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Pique Assiette is a term used for mosaics made with broken ceramics - (plates, dishes, cups and tiles) that originated with Raymond Isadore of northern France.  In French, a pique assiette is a scrounger or someone who "sponges" off of other people, usually for a plate of food and pique means crazy, so Pique Assiette may be loosely translated as crazy plate.

In 1938, Raymond Isadore started decorating the interior of his house, where he lived with his wife and 3 children, using discarded pieces of crockery, or broken plates he had come across on his walks.  His neighbors thought he was crazy and his house came to be called La Maison Pique Assiette.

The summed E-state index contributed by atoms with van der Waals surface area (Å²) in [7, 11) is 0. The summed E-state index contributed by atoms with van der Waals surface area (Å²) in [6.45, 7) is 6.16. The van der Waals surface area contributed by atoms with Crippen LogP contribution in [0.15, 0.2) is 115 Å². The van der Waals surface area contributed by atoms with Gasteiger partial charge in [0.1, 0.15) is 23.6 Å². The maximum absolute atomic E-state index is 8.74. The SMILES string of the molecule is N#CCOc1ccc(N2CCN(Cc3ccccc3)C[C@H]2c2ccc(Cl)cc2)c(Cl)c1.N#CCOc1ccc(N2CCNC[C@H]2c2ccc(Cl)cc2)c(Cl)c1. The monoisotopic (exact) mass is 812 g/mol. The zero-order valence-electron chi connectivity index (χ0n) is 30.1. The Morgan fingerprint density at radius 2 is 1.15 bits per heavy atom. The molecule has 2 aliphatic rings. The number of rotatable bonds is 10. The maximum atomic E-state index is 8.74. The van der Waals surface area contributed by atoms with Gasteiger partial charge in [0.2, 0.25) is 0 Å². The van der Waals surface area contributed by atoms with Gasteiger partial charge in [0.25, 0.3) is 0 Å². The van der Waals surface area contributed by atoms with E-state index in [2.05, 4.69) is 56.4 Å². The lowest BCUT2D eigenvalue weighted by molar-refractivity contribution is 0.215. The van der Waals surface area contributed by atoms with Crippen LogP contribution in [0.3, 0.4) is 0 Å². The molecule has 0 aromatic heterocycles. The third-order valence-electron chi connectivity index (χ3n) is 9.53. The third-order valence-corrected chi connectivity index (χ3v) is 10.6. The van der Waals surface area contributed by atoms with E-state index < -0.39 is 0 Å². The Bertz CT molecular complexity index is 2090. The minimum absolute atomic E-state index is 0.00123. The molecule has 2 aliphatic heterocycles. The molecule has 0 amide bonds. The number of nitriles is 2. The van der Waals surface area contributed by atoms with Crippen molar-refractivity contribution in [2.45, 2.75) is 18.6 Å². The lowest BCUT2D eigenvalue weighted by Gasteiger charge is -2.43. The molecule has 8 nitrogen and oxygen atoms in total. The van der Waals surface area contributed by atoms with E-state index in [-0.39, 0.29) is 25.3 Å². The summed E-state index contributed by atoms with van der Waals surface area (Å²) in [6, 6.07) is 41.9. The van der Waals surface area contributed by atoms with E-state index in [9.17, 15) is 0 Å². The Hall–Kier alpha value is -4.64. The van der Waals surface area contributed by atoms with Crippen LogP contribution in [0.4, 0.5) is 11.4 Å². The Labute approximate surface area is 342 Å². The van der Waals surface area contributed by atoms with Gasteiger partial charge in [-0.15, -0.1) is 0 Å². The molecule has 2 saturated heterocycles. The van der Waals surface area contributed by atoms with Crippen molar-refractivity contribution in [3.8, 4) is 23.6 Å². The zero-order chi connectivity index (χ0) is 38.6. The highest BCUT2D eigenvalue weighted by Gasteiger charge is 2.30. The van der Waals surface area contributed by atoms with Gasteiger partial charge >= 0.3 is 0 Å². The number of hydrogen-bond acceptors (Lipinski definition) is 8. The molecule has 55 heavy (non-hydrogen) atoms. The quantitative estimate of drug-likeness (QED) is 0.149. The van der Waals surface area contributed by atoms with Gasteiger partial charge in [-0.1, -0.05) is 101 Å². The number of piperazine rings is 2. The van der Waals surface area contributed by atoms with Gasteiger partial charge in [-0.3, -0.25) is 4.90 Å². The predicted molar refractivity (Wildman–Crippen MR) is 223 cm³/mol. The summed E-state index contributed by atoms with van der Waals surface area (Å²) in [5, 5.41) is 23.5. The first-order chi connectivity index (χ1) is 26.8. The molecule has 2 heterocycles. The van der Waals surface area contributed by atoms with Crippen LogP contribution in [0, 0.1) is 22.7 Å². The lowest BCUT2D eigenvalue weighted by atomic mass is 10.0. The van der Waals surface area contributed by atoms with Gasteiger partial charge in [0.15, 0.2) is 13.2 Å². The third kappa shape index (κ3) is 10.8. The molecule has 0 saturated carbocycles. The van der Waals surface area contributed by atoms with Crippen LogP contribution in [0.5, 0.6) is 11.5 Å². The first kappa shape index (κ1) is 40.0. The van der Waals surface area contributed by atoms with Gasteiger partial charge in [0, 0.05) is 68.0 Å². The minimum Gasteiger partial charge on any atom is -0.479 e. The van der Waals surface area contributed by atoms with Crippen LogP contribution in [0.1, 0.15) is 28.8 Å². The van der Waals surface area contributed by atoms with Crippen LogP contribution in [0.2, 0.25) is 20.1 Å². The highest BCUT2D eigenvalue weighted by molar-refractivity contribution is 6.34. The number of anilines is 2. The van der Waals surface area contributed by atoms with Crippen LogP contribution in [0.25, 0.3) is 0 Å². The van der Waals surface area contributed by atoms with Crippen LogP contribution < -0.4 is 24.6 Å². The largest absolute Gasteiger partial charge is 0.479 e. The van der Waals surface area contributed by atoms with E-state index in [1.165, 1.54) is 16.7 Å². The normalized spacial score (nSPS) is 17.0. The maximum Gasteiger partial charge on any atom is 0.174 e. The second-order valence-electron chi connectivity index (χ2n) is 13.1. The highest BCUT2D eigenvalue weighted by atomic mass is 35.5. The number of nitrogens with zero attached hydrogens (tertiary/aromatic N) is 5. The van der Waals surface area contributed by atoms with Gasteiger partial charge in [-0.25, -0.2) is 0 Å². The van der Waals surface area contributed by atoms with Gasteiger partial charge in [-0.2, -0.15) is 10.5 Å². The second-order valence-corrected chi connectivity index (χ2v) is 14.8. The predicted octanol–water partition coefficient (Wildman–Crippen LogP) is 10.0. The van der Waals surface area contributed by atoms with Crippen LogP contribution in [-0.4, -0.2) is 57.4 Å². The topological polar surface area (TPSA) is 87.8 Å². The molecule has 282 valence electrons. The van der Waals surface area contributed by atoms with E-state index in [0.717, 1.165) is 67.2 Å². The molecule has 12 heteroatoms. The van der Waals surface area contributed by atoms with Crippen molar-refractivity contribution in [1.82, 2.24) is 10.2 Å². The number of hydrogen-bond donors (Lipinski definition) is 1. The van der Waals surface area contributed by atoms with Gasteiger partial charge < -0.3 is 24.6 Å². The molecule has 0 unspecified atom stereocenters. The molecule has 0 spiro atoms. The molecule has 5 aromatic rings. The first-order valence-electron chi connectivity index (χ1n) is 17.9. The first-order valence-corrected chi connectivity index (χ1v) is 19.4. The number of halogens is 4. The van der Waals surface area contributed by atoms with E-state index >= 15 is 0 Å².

The house has just 3 small rooms, but every surface of each room is covered in mosaics.  All of the furnature is covered including the stove, which apparently still worked. In fact, the only things not decorated in mosaics are the curtains and sheets on the beds.

The work on the inside of the house took several years to complete - continuing during WWII.  The outside walls and courtyard were completed between 1945 and 1951.  Today the house is visited by more than 30,000 people every year.